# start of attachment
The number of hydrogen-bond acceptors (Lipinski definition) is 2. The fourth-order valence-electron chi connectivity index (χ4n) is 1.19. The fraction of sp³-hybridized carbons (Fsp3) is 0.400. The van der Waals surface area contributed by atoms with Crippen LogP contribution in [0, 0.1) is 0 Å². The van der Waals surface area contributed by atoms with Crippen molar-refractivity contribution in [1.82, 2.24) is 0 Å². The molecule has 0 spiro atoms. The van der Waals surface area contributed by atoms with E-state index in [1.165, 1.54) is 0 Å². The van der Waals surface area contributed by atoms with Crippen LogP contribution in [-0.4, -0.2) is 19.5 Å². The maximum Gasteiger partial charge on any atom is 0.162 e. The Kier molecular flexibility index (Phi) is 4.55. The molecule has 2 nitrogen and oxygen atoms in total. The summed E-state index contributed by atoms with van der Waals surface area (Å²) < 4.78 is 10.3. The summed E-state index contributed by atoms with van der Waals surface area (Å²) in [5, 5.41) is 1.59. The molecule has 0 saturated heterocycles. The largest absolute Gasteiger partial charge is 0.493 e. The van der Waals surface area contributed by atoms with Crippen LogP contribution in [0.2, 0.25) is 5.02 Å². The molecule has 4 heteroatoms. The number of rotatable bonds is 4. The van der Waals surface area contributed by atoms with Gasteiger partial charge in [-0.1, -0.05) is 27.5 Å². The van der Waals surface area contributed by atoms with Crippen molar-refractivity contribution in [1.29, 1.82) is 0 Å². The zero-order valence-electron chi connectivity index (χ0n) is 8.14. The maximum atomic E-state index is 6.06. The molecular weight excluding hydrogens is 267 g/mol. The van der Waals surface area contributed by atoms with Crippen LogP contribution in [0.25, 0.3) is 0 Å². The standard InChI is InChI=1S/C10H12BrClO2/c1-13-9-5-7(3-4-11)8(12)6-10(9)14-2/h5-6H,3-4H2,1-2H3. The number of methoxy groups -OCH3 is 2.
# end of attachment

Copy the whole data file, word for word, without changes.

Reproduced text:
The number of hydrogen-bond acceptors (Lipinski definition) is 2. The fourth-order valence-electron chi connectivity index (χ4n) is 1.19. The fraction of sp³-hybridized carbons (Fsp3) is 0.400. The van der Waals surface area contributed by atoms with Crippen LogP contribution in [0, 0.1) is 0 Å². The van der Waals surface area contributed by atoms with Crippen molar-refractivity contribution in [1.82, 2.24) is 0 Å². The molecule has 0 spiro atoms. The van der Waals surface area contributed by atoms with E-state index in [1.165, 1.54) is 0 Å². The van der Waals surface area contributed by atoms with Crippen LogP contribution in [-0.4, -0.2) is 19.5 Å². The maximum Gasteiger partial charge on any atom is 0.162 e. The Kier molecular flexibility index (Phi) is 4.55. The molecule has 2 nitrogen and oxygen atoms in total. The summed E-state index contributed by atoms with van der Waals surface area (Å²) < 4.78 is 10.3. The summed E-state index contributed by atoms with van der Waals surface area (Å²) in [5, 5.41) is 1.59. The molecule has 0 saturated heterocycles. The largest absolute Gasteiger partial charge is 0.493 e. The van der Waals surface area contributed by atoms with Crippen LogP contribution in [0.2, 0.25) is 5.02 Å². The molecule has 4 heteroatoms. The number of rotatable bonds is 4. The van der Waals surface area contributed by atoms with Gasteiger partial charge in [-0.1, -0.05) is 27.5 Å². The van der Waals surface area contributed by atoms with Crippen molar-refractivity contribution in [1.29, 1.82) is 0 Å². The zero-order valence-electron chi connectivity index (χ0n) is 8.14. The maximum atomic E-state index is 6.06. The molecular weight excluding hydrogens is 267 g/mol. The van der Waals surface area contributed by atoms with Crippen LogP contribution in [0.25, 0.3) is 0 Å². The standard InChI is InChI=1S/C10H12BrClO2/c1-13-9-5-7(3-4-11)8(12)6-10(9)14-2/h5-6H,3-4H2,1-2H3. The number of methoxy groups -OCH3 is 2.